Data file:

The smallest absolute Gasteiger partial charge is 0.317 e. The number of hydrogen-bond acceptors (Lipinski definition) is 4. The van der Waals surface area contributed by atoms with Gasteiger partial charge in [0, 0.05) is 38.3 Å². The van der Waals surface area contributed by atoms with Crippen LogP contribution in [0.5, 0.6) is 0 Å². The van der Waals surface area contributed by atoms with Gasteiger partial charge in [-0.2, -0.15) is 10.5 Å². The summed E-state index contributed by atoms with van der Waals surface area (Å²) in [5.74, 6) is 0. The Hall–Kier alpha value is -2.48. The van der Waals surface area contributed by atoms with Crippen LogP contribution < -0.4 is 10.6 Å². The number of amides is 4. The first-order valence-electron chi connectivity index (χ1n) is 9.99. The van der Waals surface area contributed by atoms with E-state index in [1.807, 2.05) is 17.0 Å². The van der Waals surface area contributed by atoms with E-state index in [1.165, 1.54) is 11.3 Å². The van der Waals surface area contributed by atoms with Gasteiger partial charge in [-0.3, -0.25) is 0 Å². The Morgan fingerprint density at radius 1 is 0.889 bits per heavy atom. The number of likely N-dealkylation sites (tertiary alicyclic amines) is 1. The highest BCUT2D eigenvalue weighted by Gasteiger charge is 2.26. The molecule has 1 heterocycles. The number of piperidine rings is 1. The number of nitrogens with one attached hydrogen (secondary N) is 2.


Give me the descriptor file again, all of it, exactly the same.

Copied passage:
The smallest absolute Gasteiger partial charge is 0.317 e. The number of hydrogen-bond acceptors (Lipinski definition) is 4. The van der Waals surface area contributed by atoms with Gasteiger partial charge in [0, 0.05) is 38.3 Å². The van der Waals surface area contributed by atoms with Crippen LogP contribution in [0.5, 0.6) is 0 Å². The van der Waals surface area contributed by atoms with Gasteiger partial charge in [-0.2, -0.15) is 10.5 Å². The summed E-state index contributed by atoms with van der Waals surface area (Å²) in [5.74, 6) is 0. The Hall–Kier alpha value is -2.48. The van der Waals surface area contributed by atoms with Crippen LogP contribution < -0.4 is 10.6 Å². The number of amides is 4. The first-order valence-electron chi connectivity index (χ1n) is 9.99. The van der Waals surface area contributed by atoms with E-state index in [1.807, 2.05) is 17.0 Å². The van der Waals surface area contributed by atoms with E-state index in [1.165, 1.54) is 11.3 Å². The van der Waals surface area contributed by atoms with Gasteiger partial charge in [-0.3, -0.25) is 0 Å². The Morgan fingerprint density at radius 1 is 0.889 bits per heavy atom. The number of likely N-dealkylation sites (tertiary alicyclic amines) is 1. The highest BCUT2D eigenvalue weighted by Gasteiger charge is 2.26. The molecule has 1 heterocycles. The number of piperidine rings is 1. The number of nitrogens with one attached hydrogen (secondary N) is 2.